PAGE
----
**JSS 1 FIRST TERM MATHEMATICS WEEK 1**

**Topic: Development of Number Systems**

It is most likely that mathematics began when people started to count and measure. Counting and measuring are part of everyday life. Nearly every language in the world contains words for numbers and measures.

People have always used their fingers to help them when counting. This led to collect numbers in groups: sometimes fives (fingers of one hand), sometimes tens (both hands) and even in groups of twenty (hands and feet). For example, someone with twenty three sheep might say, ‘I have four five and three’ sheep or one twenty and three’ sheep. It will depend on local custom and language. In every case, the number of sheep would be the same.

When people group numbers in fives we say that they are using a **base five **method of counting. Most people use **base ten** when counting. For this reason base ten is used internationally.

The table 1.1.below gives the words for the number 1 to 20 in the Hausa, Igbo and Yoruba languages.

Hausa | Igbo | Yoruba | |

1 | Daya | Out | Ookan |

2 | Biyu | Abuo | Eeji |

3 | Uku | Ato | Eeta |

4 | Hudu | Ano | Eerin |

5 | Biyar | Ise | Aarun-un |

6 | Shida | Isii | Eefa |

7 | Bakwai | Asaa | Eeje |

8 | Takwas | Asato | Eejo |

9 | Tara | Iteghete | Eesan |

10 | Goma | Iri | Eewa |

11 | Goma sh daya | Iri na out | Ookanla |

12 | Goma sha biyu | Iri na abuo | Eejila |

13 | Goma sha uku | Iri na ato | Eetala |

14 | Goma sha hudu | Iri na ano | Eerinla |

15 | Goma sha biyar | Iri na ise | Eedogun |

16 | Goma sha shida | Iri na isii | Eerindinlogun |

17 | Goma sha bakwai | Iri na asaa | Eetadinlogun |

18 | Goma sha takwas | Iri na asato | Eejidinlogun |

19 | Goma sha tara | Iri na iteghete | Ookandinlogun |

20 | Ashirin | Iri abuo | OOgun |

**Other bases of counting: seven and sixty**

There are seven days in a week. Suppose that a baby is two weeks and 5 days old. This means that it is two lots of seven days and 5 days old, 19 days altogether.

**Example 1**

Find the total of 1 week 5 days, 6 days and 3 weeks 4 days. Give the

a. in weeks and days b. in days.

**Solution**

**wk d** Method in days column:

1 5 5 + 6 + 4 = 15 days

0 6 = 2 x 7 days + 1 day

3 4 = 2 weeks + 1 day

———–

6 1 Write down 1 day and carry 2 weeks

**Answer:**

a. 6 weeks and 1 day,

b. 6weeks 1 day = 6 x 7 days + 1 day

= 42 days + 1 day = 43 days.

**Example 2**

Hind the number of seconds in 3 min 49 s.

Number of seconds in 3 min = 3 x 60 s = 180 s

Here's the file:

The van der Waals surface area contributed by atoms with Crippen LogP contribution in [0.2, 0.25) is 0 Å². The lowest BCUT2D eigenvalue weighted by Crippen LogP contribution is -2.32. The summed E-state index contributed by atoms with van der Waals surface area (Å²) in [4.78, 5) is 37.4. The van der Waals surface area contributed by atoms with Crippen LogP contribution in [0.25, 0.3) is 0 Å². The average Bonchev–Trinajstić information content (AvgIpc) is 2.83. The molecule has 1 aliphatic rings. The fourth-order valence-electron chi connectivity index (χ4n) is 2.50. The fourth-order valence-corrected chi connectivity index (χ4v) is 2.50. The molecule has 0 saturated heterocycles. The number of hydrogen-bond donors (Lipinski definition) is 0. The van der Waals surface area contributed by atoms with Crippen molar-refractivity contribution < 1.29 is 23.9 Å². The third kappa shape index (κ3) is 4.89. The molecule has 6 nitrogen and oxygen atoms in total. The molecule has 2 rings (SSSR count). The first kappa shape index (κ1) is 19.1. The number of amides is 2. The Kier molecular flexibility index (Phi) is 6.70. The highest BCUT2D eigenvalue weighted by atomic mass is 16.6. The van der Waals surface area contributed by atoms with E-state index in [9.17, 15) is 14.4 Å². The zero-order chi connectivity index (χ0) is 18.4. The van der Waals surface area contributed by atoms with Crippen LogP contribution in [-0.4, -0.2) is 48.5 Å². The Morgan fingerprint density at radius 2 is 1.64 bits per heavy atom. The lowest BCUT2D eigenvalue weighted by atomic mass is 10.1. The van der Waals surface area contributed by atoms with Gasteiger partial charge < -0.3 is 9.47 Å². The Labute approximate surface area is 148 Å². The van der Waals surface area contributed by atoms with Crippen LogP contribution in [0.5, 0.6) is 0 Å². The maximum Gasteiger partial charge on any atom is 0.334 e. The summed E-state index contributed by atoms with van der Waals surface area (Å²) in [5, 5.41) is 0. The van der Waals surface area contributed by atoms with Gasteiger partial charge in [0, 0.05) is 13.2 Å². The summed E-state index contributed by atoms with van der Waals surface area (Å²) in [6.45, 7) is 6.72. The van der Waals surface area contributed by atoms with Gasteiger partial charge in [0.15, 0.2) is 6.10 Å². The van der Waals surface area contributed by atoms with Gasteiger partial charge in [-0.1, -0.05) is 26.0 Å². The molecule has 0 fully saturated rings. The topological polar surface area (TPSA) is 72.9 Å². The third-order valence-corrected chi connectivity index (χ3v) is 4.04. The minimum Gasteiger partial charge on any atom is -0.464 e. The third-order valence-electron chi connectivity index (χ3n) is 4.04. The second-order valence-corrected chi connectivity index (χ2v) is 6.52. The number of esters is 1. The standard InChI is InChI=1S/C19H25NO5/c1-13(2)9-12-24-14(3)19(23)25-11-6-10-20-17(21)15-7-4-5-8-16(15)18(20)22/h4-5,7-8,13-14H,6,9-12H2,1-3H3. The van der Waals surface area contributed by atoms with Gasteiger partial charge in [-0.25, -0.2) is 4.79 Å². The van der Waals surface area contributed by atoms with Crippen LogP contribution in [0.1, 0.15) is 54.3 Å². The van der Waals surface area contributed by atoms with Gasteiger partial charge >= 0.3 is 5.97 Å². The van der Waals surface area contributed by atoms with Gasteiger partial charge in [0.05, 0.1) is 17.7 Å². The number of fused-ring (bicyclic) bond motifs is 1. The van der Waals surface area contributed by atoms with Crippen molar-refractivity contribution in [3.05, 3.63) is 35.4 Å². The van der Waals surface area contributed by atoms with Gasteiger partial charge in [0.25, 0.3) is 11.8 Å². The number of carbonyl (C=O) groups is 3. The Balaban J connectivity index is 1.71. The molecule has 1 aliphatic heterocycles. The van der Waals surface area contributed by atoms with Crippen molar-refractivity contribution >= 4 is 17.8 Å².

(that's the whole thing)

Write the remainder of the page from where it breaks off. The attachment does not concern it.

Number of seconds in 3 min 49 s = 180 s + 49 s

= 229 s

**Symbol for numbers**

As civilisation developed, spoken languages were written down using **symbols. **Symbols are letters and marks which represent sounds and ideas. Thus the words on this page are symbols for spoken words. Numbers were also written down. We use the words **numerals** for number symbols.

The first numerals were probably tally marks. People who looked after cattle made tally marks to represent the number of animals they had. The tally marks were scratched on stones or sometimes cut on sticks.

We still use the tally system; it is very useful when counting a large of objects.

We usually group tally marks in fives; thus ** ** III mean three fives and two, or seventeen. Notice that in each group of five, the fifty tally is marked across the other four: IIII = 4;

**= 5.**

**Roman System**

There are many ancient methods of writing numbers. The Roman system is still used today. The Romans used capital letters of the alphabets for numerals. In the Roman system I’s stand for units, X’s stands for tens ad C’s stands for hundreds. Other letters stand for 5’s, 50’s and 500’s. Table 1.2 below shows how the letters were used.

1 | I | 20 | XX |

2 | II | 40 | XL |

3 | III | 50 | L |

4 | IIII or IV | 60 | LX |

5 | V | 90 | XC |

6 | VI | 00 | C |

7 | VII | 400 | CD |

8 | VIII | 500 | D |

9 | IX | 900 | CM |

10 | X | 1000 | M |

Roman numerals were first used about 2 500 years ago. They are still in use today. You sometimes find Roman numerals on clockfaces and as chapter number in books.

**Example**

What number does MDCLXXVIII represent?

Work from the left:

M = 1000

D = 500

C = 100

L = 50

(two tens) XX = 20

V = 5

(three units) III = 3

Addings: MDCLXXVIII = 1678

**A simple code**

The Romans used letters of the alphabet to stand for numbers. We can use numbers to stand for letters of the alphabet. This gives a simple code shown in Table 1.3 beow.

A B C D E F G H I J K L M N O P Q R S T U V W X Y Z

1 2 3 4 5 6 7 8 9 10 11 12 13 14 15 16 17 18 19 20 21 22 23 24 26 26

**Example**

What does (6, 1, 20)(2, 15, 25) mean in the code in table 1.3 above?

From the table,

6 = F, 1 = A, 20 = T

(6, 1, 20) = FAT

2 = B, 15 = 0, 25 = Y

(2, 15, 25) = BOY

Thus (6, 1, 20)(2, 15, 25) means FAT BOY.